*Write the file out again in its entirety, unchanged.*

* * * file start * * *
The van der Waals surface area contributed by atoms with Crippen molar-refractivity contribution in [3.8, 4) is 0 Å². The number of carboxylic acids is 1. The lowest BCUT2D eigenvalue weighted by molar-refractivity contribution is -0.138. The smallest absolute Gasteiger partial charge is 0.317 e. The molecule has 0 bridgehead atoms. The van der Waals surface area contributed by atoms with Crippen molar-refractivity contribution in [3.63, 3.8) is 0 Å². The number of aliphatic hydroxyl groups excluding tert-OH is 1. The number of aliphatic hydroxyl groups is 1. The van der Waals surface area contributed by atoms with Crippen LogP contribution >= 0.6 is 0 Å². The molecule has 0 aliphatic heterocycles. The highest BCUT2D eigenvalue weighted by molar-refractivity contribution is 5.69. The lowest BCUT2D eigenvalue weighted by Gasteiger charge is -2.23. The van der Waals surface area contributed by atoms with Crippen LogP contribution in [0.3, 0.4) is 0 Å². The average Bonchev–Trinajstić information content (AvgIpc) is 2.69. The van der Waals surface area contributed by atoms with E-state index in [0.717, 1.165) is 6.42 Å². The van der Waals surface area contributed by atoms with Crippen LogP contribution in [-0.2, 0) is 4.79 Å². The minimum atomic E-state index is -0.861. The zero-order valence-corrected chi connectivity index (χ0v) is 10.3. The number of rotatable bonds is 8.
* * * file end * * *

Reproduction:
The van der Waals surface area contributed by atoms with Crippen molar-refractivity contribution in [3.8, 4) is 0 Å². The number of carboxylic acids is 1. The lowest BCUT2D eigenvalue weighted by molar-refractivity contribution is -0.138. The smallest absolute Gasteiger partial charge is 0.317 e. The molecule has 0 bridgehead atoms. The van der Waals surface area contributed by atoms with Crippen molar-refractivity contribution in [3.63, 3.8) is 0 Å². The number of aliphatic hydroxyl groups excluding tert-OH is 1. The number of aliphatic hydroxyl groups is 1. The van der Waals surface area contributed by atoms with Crippen LogP contribution >= 0.6 is 0 Å². The molecule has 0 aliphatic heterocycles. The highest BCUT2D eigenvalue weighted by molar-refractivity contribution is 5.69. The lowest BCUT2D eigenvalue weighted by Gasteiger charge is -2.23. The van der Waals surface area contributed by atoms with Crippen LogP contribution in [0.3, 0.4) is 0 Å². The average Bonchev–Trinajstić information content (AvgIpc) is 2.69. The van der Waals surface area contributed by atoms with E-state index in [0.717, 1.165) is 6.42 Å². The van der Waals surface area contributed by atoms with Crippen LogP contribution in [-0.2, 0) is 4.79 Å². The minimum atomic E-state index is -0.861. The zero-order valence-corrected chi connectivity index (χ0v) is 10.3. The number of rotatable bonds is 8.